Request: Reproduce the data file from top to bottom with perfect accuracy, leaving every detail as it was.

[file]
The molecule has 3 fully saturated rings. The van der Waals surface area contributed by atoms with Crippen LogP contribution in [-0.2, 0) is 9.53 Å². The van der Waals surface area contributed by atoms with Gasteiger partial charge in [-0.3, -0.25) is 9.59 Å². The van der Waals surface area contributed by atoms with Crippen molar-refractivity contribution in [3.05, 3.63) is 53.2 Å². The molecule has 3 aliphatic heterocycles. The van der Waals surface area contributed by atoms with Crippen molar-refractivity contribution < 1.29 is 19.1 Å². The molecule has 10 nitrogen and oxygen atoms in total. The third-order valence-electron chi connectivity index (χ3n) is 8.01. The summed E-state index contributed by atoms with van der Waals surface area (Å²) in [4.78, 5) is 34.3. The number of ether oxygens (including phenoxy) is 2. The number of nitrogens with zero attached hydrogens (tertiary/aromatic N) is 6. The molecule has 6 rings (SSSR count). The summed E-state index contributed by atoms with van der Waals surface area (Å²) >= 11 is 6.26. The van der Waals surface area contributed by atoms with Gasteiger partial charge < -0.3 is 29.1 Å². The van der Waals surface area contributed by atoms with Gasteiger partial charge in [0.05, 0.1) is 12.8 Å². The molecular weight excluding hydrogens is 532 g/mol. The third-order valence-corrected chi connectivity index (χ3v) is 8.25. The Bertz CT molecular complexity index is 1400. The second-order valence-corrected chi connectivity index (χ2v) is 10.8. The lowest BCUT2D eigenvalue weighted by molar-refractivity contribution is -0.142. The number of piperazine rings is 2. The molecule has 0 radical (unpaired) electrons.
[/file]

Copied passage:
The molecule has 3 fully saturated rings. The van der Waals surface area contributed by atoms with Crippen LogP contribution in [-0.2, 0) is 9.53 Å². The van der Waals surface area contributed by atoms with Gasteiger partial charge in [-0.3, -0.25) is 9.59 Å². The van der Waals surface area contributed by atoms with Crippen molar-refractivity contribution in [3.05, 3.63) is 53.2 Å². The molecule has 3 aliphatic heterocycles. The van der Waals surface area contributed by atoms with Crippen molar-refractivity contribution < 1.29 is 19.1 Å². The molecule has 10 nitrogen and oxygen atoms in total. The third-order valence-electron chi connectivity index (χ3n) is 8.01. The summed E-state index contributed by atoms with van der Waals surface area (Å²) in [4.78, 5) is 34.3. The number of ether oxygens (including phenoxy) is 2. The number of nitrogens with zero attached hydrogens (tertiary/aromatic N) is 6. The molecule has 6 rings (SSSR count). The summed E-state index contributed by atoms with van der Waals surface area (Å²) >= 11 is 6.26. The van der Waals surface area contributed by atoms with Gasteiger partial charge < -0.3 is 29.1 Å². The van der Waals surface area contributed by atoms with Gasteiger partial charge in [0.05, 0.1) is 12.8 Å². The molecular weight excluding hydrogens is 532 g/mol. The third-order valence-corrected chi connectivity index (χ3v) is 8.25. The Bertz CT molecular complexity index is 1400. The second-order valence-corrected chi connectivity index (χ2v) is 10.8. The lowest BCUT2D eigenvalue weighted by molar-refractivity contribution is -0.142. The number of piperazine rings is 2. The molecule has 0 radical (unpaired) electrons.